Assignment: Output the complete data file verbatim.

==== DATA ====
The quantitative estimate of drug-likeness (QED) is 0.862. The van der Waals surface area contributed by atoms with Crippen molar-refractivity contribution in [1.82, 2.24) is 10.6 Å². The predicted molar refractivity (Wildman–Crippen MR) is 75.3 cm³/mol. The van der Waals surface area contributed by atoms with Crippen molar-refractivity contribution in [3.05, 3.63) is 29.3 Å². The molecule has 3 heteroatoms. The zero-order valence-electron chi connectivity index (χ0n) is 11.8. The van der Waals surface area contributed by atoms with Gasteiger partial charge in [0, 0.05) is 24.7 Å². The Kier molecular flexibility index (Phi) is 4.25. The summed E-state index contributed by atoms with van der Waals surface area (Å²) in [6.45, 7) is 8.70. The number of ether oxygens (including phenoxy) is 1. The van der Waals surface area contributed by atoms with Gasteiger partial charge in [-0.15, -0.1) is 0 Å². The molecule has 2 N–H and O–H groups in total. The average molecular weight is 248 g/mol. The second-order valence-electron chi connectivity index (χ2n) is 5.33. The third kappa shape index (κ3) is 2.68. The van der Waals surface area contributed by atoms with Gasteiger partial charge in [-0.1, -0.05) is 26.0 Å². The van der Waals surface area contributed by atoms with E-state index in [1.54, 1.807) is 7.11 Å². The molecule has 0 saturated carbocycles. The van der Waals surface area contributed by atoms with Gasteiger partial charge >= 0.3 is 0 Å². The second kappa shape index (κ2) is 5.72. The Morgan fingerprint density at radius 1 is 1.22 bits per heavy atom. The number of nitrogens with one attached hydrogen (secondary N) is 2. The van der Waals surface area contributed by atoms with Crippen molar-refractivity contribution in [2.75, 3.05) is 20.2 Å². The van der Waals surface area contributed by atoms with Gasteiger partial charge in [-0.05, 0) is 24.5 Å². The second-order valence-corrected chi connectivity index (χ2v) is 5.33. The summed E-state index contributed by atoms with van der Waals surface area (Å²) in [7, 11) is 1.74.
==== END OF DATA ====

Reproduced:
The quantitative estimate of drug-likeness (QED) is 0.862. The van der Waals surface area contributed by atoms with Crippen molar-refractivity contribution in [1.82, 2.24) is 10.6 Å². The predicted molar refractivity (Wildman–Crippen MR) is 75.3 cm³/mol. The van der Waals surface area contributed by atoms with Crippen molar-refractivity contribution in [3.05, 3.63) is 29.3 Å². The molecule has 3 heteroatoms. The zero-order valence-electron chi connectivity index (χ0n) is 11.8. The van der Waals surface area contributed by atoms with Gasteiger partial charge in [0, 0.05) is 24.7 Å². The Kier molecular flexibility index (Phi) is 4.25. The summed E-state index contributed by atoms with van der Waals surface area (Å²) in [6.45, 7) is 8.70. The number of ether oxygens (including phenoxy) is 1. The van der Waals surface area contributed by atoms with Gasteiger partial charge in [-0.15, -0.1) is 0 Å². The molecule has 2 N–H and O–H groups in total. The average molecular weight is 248 g/mol. The second-order valence-electron chi connectivity index (χ2n) is 5.33. The third kappa shape index (κ3) is 2.68. The van der Waals surface area contributed by atoms with Gasteiger partial charge in [-0.1, -0.05) is 26.0 Å². The van der Waals surface area contributed by atoms with E-state index in [1.54, 1.807) is 7.11 Å². The molecule has 0 saturated carbocycles. The van der Waals surface area contributed by atoms with Gasteiger partial charge >= 0.3 is 0 Å². The second kappa shape index (κ2) is 5.72. The Morgan fingerprint density at radius 1 is 1.22 bits per heavy atom. The number of nitrogens with one attached hydrogen (secondary N) is 2. The van der Waals surface area contributed by atoms with Crippen molar-refractivity contribution in [2.75, 3.05) is 20.2 Å². The van der Waals surface area contributed by atoms with Gasteiger partial charge in [-0.05, 0) is 24.5 Å². The second-order valence-corrected chi connectivity index (χ2v) is 5.33. The summed E-state index contributed by atoms with van der Waals surface area (Å²) in [7, 11) is 1.74.